Some Things You Can Do In Your Sleep, Literally : Health News : NPRPosted: September 11, 2014
For those who find themselves sleeping through work – you may one day find yourself working through sleep.
People who are fast asleep can correctly respond to simple verbal instructions, according to a study by researchers in France. They think this may help explain why you might wake if someone calls your name or why your alarm clock is more likely to rouse you than any other noise.
After people learned to sort words while awake, their brains were able to do the same task while asleep.
Courtesy of Current Biology, Kouider et al.
The connections between sleep, memory and learning aren’t new – but the research is notable for its examination of automatic tasks. The study, published Thursday inCurrent Biology, first recorded the brain waves of people while they were asked to identify spoken words as either animals or objects while they were awake. After each word, the participant pushed a button with either their right hand for animals or their left hand for objects.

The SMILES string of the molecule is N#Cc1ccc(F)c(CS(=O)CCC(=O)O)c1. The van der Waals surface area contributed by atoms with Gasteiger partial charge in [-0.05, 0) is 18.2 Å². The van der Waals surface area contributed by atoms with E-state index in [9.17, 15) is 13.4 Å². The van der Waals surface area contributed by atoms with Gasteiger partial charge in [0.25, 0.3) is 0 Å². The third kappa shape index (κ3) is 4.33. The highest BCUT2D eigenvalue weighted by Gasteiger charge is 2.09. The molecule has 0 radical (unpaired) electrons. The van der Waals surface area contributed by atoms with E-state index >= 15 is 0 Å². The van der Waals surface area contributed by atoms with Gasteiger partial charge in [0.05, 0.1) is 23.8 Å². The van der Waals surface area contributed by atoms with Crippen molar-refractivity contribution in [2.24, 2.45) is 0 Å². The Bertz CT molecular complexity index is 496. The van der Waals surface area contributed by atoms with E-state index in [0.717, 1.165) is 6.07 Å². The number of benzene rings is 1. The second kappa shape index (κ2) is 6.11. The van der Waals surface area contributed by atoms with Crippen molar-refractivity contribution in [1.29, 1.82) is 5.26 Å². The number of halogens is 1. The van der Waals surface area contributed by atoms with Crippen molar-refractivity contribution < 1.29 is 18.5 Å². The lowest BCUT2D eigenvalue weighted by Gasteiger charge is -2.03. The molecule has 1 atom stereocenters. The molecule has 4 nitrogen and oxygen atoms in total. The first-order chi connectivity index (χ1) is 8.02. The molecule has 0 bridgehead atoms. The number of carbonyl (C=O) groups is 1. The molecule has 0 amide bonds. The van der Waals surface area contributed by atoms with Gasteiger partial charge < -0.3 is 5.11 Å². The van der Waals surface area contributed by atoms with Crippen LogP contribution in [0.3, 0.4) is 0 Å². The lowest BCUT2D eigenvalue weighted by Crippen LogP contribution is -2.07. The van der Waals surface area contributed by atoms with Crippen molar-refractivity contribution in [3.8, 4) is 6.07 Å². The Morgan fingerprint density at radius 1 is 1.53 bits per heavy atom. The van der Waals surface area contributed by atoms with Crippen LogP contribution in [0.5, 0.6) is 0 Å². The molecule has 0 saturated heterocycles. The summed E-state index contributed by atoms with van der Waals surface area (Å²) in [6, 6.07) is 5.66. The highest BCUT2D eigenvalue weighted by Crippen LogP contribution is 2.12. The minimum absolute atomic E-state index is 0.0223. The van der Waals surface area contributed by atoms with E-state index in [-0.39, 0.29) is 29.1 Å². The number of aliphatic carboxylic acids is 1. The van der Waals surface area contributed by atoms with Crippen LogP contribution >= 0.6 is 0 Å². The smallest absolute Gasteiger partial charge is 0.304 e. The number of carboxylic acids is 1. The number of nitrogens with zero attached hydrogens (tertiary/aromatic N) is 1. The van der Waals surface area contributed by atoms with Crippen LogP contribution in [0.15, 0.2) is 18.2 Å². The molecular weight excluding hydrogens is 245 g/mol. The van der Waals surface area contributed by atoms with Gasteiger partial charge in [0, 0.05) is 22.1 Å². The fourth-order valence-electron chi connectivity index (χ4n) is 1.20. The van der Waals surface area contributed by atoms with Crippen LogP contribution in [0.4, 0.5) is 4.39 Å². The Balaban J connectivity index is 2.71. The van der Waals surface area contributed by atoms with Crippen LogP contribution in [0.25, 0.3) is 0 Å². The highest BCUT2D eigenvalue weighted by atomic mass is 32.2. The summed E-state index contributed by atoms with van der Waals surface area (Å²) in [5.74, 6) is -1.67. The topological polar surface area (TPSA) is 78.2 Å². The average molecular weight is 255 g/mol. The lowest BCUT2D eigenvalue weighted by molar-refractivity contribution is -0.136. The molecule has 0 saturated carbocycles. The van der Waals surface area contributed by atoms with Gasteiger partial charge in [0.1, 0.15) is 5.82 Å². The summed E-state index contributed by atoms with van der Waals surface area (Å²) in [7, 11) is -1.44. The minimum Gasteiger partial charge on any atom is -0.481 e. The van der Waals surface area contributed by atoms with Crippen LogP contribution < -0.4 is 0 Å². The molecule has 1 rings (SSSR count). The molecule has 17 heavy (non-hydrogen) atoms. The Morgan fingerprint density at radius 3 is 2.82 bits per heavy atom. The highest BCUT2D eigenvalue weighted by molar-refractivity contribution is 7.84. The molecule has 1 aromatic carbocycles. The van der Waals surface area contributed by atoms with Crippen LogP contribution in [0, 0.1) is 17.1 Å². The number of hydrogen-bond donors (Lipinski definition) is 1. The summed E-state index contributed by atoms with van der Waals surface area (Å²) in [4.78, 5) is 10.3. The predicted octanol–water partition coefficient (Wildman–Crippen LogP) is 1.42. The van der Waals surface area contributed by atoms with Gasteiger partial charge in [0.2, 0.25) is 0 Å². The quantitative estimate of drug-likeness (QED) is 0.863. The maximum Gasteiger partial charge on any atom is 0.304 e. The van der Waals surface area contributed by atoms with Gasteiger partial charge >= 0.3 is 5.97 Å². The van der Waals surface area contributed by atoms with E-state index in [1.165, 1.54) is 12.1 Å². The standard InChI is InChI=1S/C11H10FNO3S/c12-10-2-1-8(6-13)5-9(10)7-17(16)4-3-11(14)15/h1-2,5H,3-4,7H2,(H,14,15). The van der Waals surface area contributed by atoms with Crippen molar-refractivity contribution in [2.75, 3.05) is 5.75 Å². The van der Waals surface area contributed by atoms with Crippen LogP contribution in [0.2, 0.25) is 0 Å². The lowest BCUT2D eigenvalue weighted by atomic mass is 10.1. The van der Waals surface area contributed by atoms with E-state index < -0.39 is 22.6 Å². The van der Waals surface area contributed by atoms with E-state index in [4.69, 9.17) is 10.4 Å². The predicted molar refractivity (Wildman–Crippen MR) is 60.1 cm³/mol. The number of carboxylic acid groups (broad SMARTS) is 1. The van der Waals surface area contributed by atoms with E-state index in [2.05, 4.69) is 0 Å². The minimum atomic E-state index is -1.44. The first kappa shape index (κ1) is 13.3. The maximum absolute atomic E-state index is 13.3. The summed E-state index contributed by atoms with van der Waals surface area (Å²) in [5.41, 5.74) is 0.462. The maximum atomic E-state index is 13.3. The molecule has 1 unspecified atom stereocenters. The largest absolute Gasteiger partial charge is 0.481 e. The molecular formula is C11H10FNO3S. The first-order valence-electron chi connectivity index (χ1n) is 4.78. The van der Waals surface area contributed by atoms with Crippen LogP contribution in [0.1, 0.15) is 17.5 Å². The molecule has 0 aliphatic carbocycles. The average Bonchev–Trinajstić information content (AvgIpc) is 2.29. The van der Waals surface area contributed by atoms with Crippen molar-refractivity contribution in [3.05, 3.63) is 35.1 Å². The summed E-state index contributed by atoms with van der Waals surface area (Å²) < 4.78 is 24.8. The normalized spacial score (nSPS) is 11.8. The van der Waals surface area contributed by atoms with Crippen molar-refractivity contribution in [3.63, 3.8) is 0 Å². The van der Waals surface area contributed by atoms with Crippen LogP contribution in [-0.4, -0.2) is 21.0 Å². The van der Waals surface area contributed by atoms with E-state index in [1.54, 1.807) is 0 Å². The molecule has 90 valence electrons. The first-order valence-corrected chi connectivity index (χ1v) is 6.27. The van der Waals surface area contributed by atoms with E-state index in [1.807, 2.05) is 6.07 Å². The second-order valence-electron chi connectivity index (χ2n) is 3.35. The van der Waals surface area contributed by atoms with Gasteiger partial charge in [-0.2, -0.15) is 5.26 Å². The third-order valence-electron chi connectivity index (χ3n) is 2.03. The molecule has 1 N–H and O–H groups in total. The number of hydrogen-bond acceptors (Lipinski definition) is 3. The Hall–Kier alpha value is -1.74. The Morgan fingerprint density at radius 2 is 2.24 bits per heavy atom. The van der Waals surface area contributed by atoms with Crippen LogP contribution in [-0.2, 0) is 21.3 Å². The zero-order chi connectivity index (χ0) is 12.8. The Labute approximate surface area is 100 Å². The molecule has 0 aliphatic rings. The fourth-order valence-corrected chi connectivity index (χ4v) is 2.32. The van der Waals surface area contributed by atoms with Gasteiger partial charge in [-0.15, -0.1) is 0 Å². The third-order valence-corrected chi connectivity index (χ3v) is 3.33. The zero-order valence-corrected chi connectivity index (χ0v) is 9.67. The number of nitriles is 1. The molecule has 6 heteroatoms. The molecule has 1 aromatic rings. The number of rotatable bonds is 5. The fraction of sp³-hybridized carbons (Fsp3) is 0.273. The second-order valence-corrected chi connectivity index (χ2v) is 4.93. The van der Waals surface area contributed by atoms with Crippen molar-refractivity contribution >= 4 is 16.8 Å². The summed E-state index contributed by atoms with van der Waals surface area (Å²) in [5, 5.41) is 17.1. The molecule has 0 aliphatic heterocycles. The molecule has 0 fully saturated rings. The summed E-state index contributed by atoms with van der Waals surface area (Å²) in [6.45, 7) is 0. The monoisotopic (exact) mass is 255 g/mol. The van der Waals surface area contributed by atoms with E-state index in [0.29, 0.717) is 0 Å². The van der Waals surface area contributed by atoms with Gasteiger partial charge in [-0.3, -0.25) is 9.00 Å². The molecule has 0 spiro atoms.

The brain map produced by the EEG showed where activity was taking place in the brain and what parts of the brain were being prepped for response. This preparation might include hearing the word elephant and then processing that an elephant is an animal. The participants did this until the task became automatic.
The researchers then lulled the participants to sleep, putting them in a dark room in a reclining chair with closed eyes. Researchers watched them fall into the state between light sleep and the deeper sleep known as rapid eye movement (REM). They were then told a new list of words.
This time, their hands didn’t move, but their brains showed the same sorting activity as before. “In a way what’s going on is that the rule they learn and practice, still is getting applied,” Tristan Bekinschtein, one of the authors of the study, told Shots. The human brain continued, when triggered, to respond even through sleep.
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